Governor Ned Lamont announced on Tuesday that he was extending the Public Health Emergency that has been in effect since the start of the COVID-19 pandemic. The extension will remain in effect through June 28th of 2023 or until the federal emergency declaration expires.
The governor previously extended the state of emergency in June. As part of this most recent announcement, he also issued a directive to state agencies instructing them to use the state of emergency to apply for available federal funding.
“We need this declaration in place, otherwise we wouldn’t be able to access the federal support necessary for emergency food benefits and housing services that other states across the country are continuing to receive as a result of the pandemic,” Governor Lamont said in a statement. “By issuing this declaration, we are ensuring that this added support can continue for at least several more months.”
Among the funding provided by both the federal and state-level states of emergency is additional Supplemental Nutrition Assistance Program dollars which are provided to all SNAP recipients. According to the governor’s office, the more than 220,000 Connecticut SNAP recipients have received an additional $929 million in benefits from the federal program since the start of the pandemic. It amounts to an average of $156.44 per household per month.
Additionally, Lamont’s office points to federal funds that have allowed the state to place nearly 7,000 unhoused people and those fleeing domestic violence into “non-congregate housing” during the pandemic.
“To protect public health and safety during the COVID-19 pandemic it is necessary and beneficial to continue to provide non-congregate housing,” said Lamont in his letter to state agencies. “The Department of Housing has found during the pandemic that non-congregate shelters have had far fewer outbreaks of COVID-19 than traditional shelters. Continuing non-congregate sheltering under this public health emergency allows the State to protect the health and welfare of our most vulnerable residents.”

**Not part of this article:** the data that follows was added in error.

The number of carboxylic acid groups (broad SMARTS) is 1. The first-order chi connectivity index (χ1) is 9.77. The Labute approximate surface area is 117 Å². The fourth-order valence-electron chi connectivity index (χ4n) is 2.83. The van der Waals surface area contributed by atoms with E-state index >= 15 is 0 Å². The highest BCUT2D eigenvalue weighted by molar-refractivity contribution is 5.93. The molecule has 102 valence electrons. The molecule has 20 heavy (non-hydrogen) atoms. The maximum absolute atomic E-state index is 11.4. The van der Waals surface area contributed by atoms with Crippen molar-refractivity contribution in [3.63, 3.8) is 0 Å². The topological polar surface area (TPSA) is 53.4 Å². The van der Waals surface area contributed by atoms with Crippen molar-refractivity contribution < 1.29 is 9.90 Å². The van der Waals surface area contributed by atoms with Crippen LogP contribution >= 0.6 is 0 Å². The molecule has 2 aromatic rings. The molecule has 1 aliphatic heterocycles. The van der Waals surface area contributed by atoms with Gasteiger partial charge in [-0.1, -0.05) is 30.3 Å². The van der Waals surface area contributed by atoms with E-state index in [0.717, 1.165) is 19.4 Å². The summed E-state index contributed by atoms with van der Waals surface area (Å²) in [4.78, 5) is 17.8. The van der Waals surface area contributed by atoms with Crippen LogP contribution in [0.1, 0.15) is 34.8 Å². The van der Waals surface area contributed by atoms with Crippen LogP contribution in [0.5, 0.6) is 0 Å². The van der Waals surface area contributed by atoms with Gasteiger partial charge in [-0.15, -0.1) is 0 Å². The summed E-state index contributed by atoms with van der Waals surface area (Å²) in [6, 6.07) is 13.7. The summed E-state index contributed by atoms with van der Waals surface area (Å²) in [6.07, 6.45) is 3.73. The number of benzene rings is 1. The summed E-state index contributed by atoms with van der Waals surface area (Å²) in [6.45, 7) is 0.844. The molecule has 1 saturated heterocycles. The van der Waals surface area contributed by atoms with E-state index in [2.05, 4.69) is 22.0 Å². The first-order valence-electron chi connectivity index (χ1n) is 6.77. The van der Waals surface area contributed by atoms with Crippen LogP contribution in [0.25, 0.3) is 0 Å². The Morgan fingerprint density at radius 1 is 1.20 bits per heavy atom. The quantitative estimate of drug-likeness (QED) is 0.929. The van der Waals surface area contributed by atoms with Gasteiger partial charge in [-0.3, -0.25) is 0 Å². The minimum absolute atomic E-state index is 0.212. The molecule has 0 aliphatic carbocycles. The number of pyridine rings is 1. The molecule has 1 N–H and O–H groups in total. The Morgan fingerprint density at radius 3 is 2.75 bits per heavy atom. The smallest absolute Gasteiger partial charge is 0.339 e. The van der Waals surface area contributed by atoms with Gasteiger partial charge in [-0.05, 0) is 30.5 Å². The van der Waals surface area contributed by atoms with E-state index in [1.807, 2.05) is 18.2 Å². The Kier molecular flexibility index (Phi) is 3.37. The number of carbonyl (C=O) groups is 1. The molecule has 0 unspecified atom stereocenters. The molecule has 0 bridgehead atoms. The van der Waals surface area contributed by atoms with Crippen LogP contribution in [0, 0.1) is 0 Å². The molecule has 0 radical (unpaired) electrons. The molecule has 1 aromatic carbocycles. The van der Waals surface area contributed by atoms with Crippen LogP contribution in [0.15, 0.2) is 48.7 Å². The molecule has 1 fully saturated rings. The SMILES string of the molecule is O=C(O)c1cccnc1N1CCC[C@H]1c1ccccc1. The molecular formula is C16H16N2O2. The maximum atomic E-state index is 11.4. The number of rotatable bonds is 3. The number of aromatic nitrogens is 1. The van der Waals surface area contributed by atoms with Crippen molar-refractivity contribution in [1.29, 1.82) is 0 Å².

Continued states of emergency, however, are not universally supported. Across the country, 25 governors have signed on to a letter calling on the Biden Administration to end the federal emergency declaration. They say the emergency phase of the pandemic has ended and point to a bipartisan Senate resolution from November choosing to terminate the emergency.
The governors are asking that the Federal Public Health Emergency be allowed to expire in April of next year. The chief concern seems to be Medicaid, as states claim that the emergency declaration is “artificially growing out population covered under Medicaid, regardless of whether individuals continue to be eligible under the program.”
“This is costing states hundreds of millions of dollars,” they continue.